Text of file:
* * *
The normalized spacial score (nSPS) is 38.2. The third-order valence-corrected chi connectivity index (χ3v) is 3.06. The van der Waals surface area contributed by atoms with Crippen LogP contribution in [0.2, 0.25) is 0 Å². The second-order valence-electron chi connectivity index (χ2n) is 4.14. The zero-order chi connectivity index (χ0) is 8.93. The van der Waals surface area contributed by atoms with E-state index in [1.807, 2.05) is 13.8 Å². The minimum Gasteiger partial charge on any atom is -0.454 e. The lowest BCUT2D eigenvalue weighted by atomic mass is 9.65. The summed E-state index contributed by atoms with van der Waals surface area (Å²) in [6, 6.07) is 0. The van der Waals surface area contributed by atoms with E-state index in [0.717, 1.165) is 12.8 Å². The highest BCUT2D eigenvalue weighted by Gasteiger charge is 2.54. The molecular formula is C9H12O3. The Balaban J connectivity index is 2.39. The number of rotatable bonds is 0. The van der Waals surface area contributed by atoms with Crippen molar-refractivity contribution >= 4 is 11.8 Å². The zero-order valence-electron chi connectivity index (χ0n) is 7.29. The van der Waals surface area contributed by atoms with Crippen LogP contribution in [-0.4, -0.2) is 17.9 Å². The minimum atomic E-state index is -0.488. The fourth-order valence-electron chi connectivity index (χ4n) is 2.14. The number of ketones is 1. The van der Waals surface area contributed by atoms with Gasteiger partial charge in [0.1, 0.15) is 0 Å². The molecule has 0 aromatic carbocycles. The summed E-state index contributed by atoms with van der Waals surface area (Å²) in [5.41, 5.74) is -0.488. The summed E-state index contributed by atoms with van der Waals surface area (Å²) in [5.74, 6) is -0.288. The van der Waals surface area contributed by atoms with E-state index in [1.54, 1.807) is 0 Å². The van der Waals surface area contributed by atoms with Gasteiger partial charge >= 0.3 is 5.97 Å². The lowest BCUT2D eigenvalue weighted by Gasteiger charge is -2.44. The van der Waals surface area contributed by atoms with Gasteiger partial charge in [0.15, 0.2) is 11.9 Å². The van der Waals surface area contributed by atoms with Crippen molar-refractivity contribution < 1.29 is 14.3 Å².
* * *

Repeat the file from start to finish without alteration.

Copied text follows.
The normalized spacial score (nSPS) is 38.2. The third-order valence-corrected chi connectivity index (χ3v) is 3.06. The van der Waals surface area contributed by atoms with Crippen LogP contribution in [0.2, 0.25) is 0 Å². The second-order valence-electron chi connectivity index (χ2n) is 4.14. The zero-order chi connectivity index (χ0) is 8.93. The van der Waals surface area contributed by atoms with E-state index in [1.807, 2.05) is 13.8 Å². The minimum Gasteiger partial charge on any atom is -0.454 e. The lowest BCUT2D eigenvalue weighted by atomic mass is 9.65. The summed E-state index contributed by atoms with van der Waals surface area (Å²) in [6, 6.07) is 0. The van der Waals surface area contributed by atoms with E-state index in [0.717, 1.165) is 12.8 Å². The highest BCUT2D eigenvalue weighted by Gasteiger charge is 2.54. The molecular formula is C9H12O3. The Balaban J connectivity index is 2.39. The number of rotatable bonds is 0. The van der Waals surface area contributed by atoms with Crippen molar-refractivity contribution >= 4 is 11.8 Å². The zero-order valence-electron chi connectivity index (χ0n) is 7.29. The van der Waals surface area contributed by atoms with Crippen LogP contribution in [-0.4, -0.2) is 17.9 Å². The minimum atomic E-state index is -0.488. The fourth-order valence-electron chi connectivity index (χ4n) is 2.14. The number of ketones is 1. The van der Waals surface area contributed by atoms with Gasteiger partial charge in [0.1, 0.15) is 0 Å². The molecule has 0 aromatic carbocycles. The summed E-state index contributed by atoms with van der Waals surface area (Å²) in [5.41, 5.74) is -0.488. The summed E-state index contributed by atoms with van der Waals surface area (Å²) in [5.74, 6) is -0.288. The van der Waals surface area contributed by atoms with E-state index in [1.54, 1.807) is 0 Å². The van der Waals surface area contributed by atoms with Gasteiger partial charge >= 0.3 is 5.97 Å². The lowest BCUT2D eigenvalue weighted by Gasteiger charge is -2.44. The van der Waals surface area contributed by atoms with Gasteiger partial charge in [0.15, 0.2) is 11.9 Å². The van der Waals surface area contributed by atoms with Crippen molar-refractivity contribution < 1.29 is 14.3 Å².